Does Homeowners Insurance Cover Personal Injury?
Homeowners insurance covers personal injuries as long as your policy includes personal liability coverage, and most policies do. However, not every injury will be covered by your personal liability insurance. The only injuries that will be covered are those in which a person is injured as a result of negligence on your part. Therefore, intentional acts aren't covered by your personal liability insurance. Furthermore, your personal liability insurance only applies to others, meaning any of your own injuries will require health insurance.
How Much Personal Liability Coverage Should You Have?
The more financial assets you have, the more liability coverage you should purchase. Your liability coverage limit should be as high as you can afford to mitigate the risk of financial loss if someone were to sue you. For instance, if your net worth is $600,000 and you're being sued for $400,000 worth of damage, but you only have $100,000 worth of coverage, the plaintiff can come after your assets to make up for the remaining $300,000 worth of damage. And plaintiffs are more likely to go after you if you have a higher net worth, since you are more able to pay out a judgement.
|Personal Liability Coverage||$100,000|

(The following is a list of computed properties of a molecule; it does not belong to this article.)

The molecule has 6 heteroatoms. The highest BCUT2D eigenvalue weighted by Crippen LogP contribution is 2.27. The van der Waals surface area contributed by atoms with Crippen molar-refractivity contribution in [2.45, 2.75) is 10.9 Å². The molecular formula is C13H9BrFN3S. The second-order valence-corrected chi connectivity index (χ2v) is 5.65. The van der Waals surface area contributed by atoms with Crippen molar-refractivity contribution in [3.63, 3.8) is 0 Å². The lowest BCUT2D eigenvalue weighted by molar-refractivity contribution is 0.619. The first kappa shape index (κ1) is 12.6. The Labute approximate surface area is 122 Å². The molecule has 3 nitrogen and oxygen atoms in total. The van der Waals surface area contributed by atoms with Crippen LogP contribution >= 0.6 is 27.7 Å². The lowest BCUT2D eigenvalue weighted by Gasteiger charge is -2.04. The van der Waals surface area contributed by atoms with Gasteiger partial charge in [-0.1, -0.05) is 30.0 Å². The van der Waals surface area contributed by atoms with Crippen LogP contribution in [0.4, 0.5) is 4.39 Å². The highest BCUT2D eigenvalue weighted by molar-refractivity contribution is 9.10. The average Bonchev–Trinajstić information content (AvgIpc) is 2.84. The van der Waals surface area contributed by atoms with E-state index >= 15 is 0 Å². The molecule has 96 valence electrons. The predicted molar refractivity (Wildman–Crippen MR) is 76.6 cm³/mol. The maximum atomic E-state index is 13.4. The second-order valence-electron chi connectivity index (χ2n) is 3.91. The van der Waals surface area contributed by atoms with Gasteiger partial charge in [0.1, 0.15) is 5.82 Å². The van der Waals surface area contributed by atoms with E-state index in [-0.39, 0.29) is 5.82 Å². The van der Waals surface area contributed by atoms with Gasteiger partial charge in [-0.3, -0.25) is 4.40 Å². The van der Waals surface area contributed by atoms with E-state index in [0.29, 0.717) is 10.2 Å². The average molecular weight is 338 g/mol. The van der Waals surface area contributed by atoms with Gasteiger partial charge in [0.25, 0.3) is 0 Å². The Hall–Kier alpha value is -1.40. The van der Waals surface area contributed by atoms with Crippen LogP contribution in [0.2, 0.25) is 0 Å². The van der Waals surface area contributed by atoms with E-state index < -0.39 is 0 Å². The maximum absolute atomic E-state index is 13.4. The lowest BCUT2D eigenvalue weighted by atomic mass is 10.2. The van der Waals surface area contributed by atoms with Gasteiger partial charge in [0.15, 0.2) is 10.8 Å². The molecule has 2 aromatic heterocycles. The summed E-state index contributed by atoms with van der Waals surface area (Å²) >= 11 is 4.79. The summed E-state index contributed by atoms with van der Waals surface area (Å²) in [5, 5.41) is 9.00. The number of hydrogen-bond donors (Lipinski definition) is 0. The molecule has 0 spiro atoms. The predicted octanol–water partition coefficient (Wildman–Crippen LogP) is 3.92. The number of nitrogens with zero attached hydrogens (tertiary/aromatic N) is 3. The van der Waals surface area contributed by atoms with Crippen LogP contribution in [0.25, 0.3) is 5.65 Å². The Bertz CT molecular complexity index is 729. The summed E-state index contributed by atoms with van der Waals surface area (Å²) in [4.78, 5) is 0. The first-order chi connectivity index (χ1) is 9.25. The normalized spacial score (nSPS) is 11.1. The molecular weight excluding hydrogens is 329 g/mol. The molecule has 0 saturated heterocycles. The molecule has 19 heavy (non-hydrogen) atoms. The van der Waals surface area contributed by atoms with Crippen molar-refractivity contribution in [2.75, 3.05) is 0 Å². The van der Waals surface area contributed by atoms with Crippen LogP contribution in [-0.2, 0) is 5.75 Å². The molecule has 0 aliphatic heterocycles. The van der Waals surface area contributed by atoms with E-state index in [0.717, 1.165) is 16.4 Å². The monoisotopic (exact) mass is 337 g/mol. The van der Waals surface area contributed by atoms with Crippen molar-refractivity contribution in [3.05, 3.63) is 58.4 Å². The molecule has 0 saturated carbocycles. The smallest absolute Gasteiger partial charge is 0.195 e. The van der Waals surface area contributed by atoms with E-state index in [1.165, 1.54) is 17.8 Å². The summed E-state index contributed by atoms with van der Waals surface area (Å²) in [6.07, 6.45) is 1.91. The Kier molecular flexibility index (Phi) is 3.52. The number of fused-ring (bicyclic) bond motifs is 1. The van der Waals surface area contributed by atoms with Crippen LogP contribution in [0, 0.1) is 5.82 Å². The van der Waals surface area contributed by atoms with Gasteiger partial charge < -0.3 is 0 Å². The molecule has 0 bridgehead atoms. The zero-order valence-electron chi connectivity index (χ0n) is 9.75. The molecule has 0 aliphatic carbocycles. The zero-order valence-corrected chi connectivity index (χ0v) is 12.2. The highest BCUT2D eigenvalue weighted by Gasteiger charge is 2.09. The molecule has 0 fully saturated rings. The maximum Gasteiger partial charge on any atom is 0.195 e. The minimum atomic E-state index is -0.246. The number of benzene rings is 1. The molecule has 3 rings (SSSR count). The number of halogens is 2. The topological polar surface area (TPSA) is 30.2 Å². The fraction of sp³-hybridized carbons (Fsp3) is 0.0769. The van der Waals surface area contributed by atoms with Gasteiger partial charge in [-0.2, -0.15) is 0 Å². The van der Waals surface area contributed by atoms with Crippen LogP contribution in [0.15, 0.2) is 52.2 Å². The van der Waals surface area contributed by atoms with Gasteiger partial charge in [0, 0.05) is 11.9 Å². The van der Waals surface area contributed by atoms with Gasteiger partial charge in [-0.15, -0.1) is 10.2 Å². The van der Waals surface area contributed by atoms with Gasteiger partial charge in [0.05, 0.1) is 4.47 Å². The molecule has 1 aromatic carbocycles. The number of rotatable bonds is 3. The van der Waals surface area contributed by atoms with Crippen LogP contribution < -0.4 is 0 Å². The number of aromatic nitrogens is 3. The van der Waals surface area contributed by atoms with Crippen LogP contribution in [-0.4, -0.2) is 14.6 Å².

|Personal Injury or Property Damage Claim Brought Against You||($400,000)|
|Recoverable From Personal Assets||$300,000|
If you have assets of $100,000 or more, consider purchasing an umbrella policy or personal excess liability insurance. Both serve as a form of supplemental coverage with a higher limit. In other words, an umbrella policy and personal excess liability insurance kick in after exhausting your homeowners coverage limits. An umbrella policy provides broader coverage, while personal excess liability insurance adds coverage to the underlying policy. In the scenario above, an umbrella policy or personal excess liability insurance would kick in for the remaining $300,000, safeguarding your assets. Keep in mind that coverage limits will depend on your specific policy.
Home Insurance Personal Liability: How Much Does It Cost?
Purchasing a higher limit for personal liability coverage is relatively inexpensive. This is especially true when compared to the cost of other homeowners insurance modifications, like increasing your dwelling coverage. The table below outlines the cost of increasing your personal liability coverage limits on a sample home with a $200,000 policy with State Farm.
Personal Liability Coverage
Annual Homeowners Insurance Rate
Cost of Increased Coverage
Based on our sample, tripling your personal liability coverage only costs $15 more per year. Keep in mind that the exact amount will change depending on your home's location, among other factors. That said, you shouldn't expect a drastic increase in rates when increasing your personal liability coverage limits.
Even though umbrella policies provide much higher coverage limits, the cost for personal umbrella liability policies remains low. You can expect to pay anywhere from $150 to $300 per year for $1 million of coverage from a personal umbrella liability policy. Keep in mind that a personal umbrella policy provides supplemental coverage, meaning it goes into effect after exhausting your homeowners or auto insurance policy.